IT Overhaul in an Enterprise Transformation
While the U.S Mortgage servicing industry has experienced some high-visibility IT troubles in recent years, there seems to be a more positive movement toward improving document management, compliance transparency and more importantly, delivering a level of customer service that serves borrowers and internal users well. As a leader in the mortgage-servicing industry, with more than 20 years of experience managing performing and non-performing loans to maximize the value of our clients’ real estate investments, Ocwen Financial sees IT improvement in all areas as a critical objective to remain competitive in the marketplace.
The sticking point: A full IT overall is one major initiative that doesn’t come cheap. It requires a daunting upfront investment, an investment in innovation that the Ocwen leadership was happy to make.
So how does a servicer affordably overhaul its technology landscape?
Currently in the midst of an IT overhaul, Ocwen has learned several important lessons during the first year. Among those are three propositions are critical to any servicer’s successful IT overhaul: First, leverage the efficiency of the latest infrastructure and applications; second, make IT integral to achieving strategic business objectives at every level; and third, balance innovation and cost.
Explore and adopt the latest infrastructure and applications available in the marketplace
The marketplace for IT solutions is so rich that it may be more expensive not to contract products and services. In other words, it is now more affordable to leverage others’ innovation to streamline and maximize what your IT team can offer. Data centers can be refreshed and modernized to be much more flexible and capable. For example, applications to manage service workflows, streamline HR functions, or increase transparency for regulatory controls are new enterprise applications that can benefit users across the company. Well-positioned startups, as well as innovation centers at the industry's bigger players, can supply affordable and possibly even custom-designed solutions for your needs. New, cutting-edge solutions can also be welcome upgrades for users. When carefully chosen and rolled out, they can serve to build support and momentum for a larger overhaul. More importantly, migration from legacy to state-of-the-art applications should be carefully managed as a full-fledged project.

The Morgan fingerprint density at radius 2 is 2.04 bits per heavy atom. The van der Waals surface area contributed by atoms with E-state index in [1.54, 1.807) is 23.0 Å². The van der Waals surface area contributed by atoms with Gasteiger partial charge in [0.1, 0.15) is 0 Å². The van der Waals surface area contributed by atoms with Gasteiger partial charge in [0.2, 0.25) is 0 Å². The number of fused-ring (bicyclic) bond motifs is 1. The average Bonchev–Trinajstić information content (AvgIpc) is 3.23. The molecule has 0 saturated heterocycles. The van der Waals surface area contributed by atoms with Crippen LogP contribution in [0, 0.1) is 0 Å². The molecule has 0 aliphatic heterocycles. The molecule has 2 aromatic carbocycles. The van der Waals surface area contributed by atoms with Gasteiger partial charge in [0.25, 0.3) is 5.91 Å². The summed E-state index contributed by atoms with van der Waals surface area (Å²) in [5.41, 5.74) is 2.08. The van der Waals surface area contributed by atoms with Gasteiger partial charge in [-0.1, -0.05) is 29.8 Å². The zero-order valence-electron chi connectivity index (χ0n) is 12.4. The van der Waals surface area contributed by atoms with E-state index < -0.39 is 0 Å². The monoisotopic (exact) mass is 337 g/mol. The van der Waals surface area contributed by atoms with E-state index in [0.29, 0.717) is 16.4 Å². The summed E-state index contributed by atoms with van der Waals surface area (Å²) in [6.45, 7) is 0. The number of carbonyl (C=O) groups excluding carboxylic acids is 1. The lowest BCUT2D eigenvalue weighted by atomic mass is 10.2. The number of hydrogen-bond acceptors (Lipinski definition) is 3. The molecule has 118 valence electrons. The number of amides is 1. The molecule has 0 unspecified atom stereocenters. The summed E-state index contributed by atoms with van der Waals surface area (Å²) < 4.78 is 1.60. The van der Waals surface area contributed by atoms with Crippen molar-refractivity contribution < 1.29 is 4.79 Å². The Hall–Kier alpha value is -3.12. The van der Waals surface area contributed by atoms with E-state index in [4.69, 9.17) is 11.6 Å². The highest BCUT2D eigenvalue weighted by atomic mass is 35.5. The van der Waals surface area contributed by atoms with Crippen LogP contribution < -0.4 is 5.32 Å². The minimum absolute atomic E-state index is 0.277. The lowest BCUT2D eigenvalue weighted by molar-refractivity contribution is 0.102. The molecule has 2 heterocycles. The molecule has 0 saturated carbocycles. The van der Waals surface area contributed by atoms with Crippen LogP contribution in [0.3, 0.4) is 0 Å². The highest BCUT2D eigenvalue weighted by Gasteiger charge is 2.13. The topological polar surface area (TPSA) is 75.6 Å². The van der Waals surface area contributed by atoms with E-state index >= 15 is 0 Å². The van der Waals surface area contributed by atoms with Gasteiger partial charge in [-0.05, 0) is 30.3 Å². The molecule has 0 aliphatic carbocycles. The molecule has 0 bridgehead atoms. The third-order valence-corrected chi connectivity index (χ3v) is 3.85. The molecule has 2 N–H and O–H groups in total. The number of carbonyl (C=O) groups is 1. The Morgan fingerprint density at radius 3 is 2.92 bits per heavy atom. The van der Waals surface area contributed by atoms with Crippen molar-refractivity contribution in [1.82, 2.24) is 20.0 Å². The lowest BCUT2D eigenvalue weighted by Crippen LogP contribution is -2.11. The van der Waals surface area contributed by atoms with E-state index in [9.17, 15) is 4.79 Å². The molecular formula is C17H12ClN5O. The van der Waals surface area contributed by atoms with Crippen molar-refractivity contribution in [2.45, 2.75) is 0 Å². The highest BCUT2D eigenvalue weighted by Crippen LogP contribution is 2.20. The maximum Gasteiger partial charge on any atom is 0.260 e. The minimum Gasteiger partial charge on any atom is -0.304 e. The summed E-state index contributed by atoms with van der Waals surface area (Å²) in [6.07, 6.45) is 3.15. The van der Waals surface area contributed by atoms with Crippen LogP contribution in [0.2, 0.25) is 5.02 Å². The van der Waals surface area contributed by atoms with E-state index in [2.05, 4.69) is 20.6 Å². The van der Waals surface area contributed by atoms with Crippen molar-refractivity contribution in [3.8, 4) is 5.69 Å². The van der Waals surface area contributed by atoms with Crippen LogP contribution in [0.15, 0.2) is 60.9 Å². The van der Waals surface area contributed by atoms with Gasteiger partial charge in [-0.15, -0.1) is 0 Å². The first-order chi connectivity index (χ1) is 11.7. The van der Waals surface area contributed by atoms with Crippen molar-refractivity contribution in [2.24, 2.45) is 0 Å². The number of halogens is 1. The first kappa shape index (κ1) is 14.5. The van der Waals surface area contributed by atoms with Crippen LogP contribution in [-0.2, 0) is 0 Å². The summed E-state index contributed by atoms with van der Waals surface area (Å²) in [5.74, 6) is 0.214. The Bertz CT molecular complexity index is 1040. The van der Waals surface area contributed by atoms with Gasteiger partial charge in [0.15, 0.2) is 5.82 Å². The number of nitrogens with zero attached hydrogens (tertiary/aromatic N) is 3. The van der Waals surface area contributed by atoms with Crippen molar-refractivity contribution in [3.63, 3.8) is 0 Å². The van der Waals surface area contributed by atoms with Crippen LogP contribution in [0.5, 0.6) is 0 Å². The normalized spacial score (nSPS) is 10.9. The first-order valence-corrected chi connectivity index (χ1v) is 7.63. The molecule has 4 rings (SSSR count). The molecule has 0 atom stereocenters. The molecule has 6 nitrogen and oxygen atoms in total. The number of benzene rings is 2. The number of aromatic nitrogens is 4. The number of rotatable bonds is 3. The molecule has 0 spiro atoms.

Reintroduce Technology as a key transformation agent to realize business strategy
In the IT overhaul project roadmap, IT can be positioned to facilitate and enable business objectives. IT leadership should communicate to business partners and executive leadership how its solutions will help each user accomplish daily deliverables as well as help the organization reach short- and long-term strategic objectives. IT can be seen as more than just a maintenance function that keeps equipment running – it can be an asset to every leader, a partner who can unlock new value in designing solutions to business challenges. Clearly, becoming indispensable to business partners will help build support for IT initiatives. This need requires a strong communication function. IT team personnel, from the CIO down to the desktop support agent, should each be able to explain to any user or business partner the value their work is adding in plain terms. Users likely will not support the many disruptions an overhaul might cause if they do not understand what the payoff will be in the future. Another key to IT as a strategic partner is the flawless delivery of basic services. Near absolute quality control should be a cornerstone of the IT team ethos. Every ticket-resolution delay, poorly worded email response or slow peripheral replacement is an opportunity for sentiment to sour and attitudes to falter. Minimizing those hiccups, therefore, maximizes the chances of positive support and ultimate success.
Balance innovation and cost
Of course, no project can get off the ground and sustain without cost management. An often overlooked source for cost management is thorough, basic accounting for each dollar spent – current spending as well as every new contract or procurement – and the outcomes they return. Building a truly comprehensive inventory of current technology spend can produce immediate benefits by identifying waste and outdated contracts. Adding some calculation of ROI can identify further opportunities and prioritize them. Tracking ROI of new spend can help build support and momentum for the IT overhaul program by highlighting new savings and revenue. ROI numbers can also quickly identify where course-correction is needed and aid in contract negotiations.
Inertia often causes contracts to remain in place too long. Outdated contracts might be based on the organizational strategy and technology world of five, 10 or more years in the past. Instead, contracts should reflect the current state, which can be vastly different. The return on technology spend might have sufficed for the old state, but rerouting that spend to serve current strategy could also increase ROI.
Another aspect of the IT world has seen rapid development in recent years: the quality of offshore offerings for technology services. Offshore solutions and providers can be a source of significant savings without being a liability to your organization’s customer service levels or compliance performance.
CIOs in the mortgage servicing industry might face demands to increase technology output while also cutting costs. A strategically designed and carefully executed technology overhaul could be the answer.